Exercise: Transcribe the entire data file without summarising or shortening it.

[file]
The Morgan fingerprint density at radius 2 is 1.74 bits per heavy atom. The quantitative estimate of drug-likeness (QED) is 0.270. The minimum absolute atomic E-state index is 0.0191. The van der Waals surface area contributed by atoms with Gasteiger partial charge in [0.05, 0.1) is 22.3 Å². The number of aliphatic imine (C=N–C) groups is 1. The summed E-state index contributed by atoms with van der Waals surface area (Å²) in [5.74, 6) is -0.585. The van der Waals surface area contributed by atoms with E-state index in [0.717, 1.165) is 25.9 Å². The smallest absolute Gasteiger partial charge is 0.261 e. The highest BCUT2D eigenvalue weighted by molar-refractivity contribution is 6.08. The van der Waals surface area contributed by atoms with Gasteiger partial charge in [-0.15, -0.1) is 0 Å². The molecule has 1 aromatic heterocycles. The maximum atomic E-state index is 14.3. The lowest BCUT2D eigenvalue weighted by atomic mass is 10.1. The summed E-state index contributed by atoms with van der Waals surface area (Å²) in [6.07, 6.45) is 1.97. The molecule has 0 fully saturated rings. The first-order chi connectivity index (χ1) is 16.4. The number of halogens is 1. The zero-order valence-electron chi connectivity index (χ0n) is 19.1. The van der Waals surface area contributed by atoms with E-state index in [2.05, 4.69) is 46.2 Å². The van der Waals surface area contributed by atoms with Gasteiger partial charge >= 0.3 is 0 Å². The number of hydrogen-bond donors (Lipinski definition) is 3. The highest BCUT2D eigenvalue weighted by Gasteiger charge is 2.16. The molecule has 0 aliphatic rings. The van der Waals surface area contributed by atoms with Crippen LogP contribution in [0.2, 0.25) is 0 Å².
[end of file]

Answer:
The Morgan fingerprint density at radius 2 is 1.74 bits per heavy atom. The quantitative estimate of drug-likeness (QED) is 0.270. The minimum absolute atomic E-state index is 0.0191. The van der Waals surface area contributed by atoms with Gasteiger partial charge in [0.05, 0.1) is 22.3 Å². The number of aliphatic imine (C=N–C) groups is 1. The summed E-state index contributed by atoms with van der Waals surface area (Å²) in [5.74, 6) is -0.585. The van der Waals surface area contributed by atoms with E-state index in [0.717, 1.165) is 25.9 Å². The smallest absolute Gasteiger partial charge is 0.261 e. The highest BCUT2D eigenvalue weighted by molar-refractivity contribution is 6.08. The van der Waals surface area contributed by atoms with Gasteiger partial charge in [-0.15, -0.1) is 0 Å². The molecule has 1 aromatic heterocycles. The maximum atomic E-state index is 14.3. The lowest BCUT2D eigenvalue weighted by atomic mass is 10.1. The summed E-state index contributed by atoms with van der Waals surface area (Å²) in [6.07, 6.45) is 1.97. The molecule has 0 fully saturated rings. The first-order chi connectivity index (χ1) is 16.4. The number of halogens is 1. The zero-order valence-electron chi connectivity index (χ0n) is 19.1. The van der Waals surface area contributed by atoms with E-state index in [2.05, 4.69) is 46.2 Å². The van der Waals surface area contributed by atoms with Gasteiger partial charge >= 0.3 is 0 Å². The number of hydrogen-bond donors (Lipinski definition) is 3. The highest BCUT2D eigenvalue weighted by Gasteiger charge is 2.16. The molecule has 0 aliphatic rings. The van der Waals surface area contributed by atoms with Crippen LogP contribution in [0.2, 0.25) is 0 Å².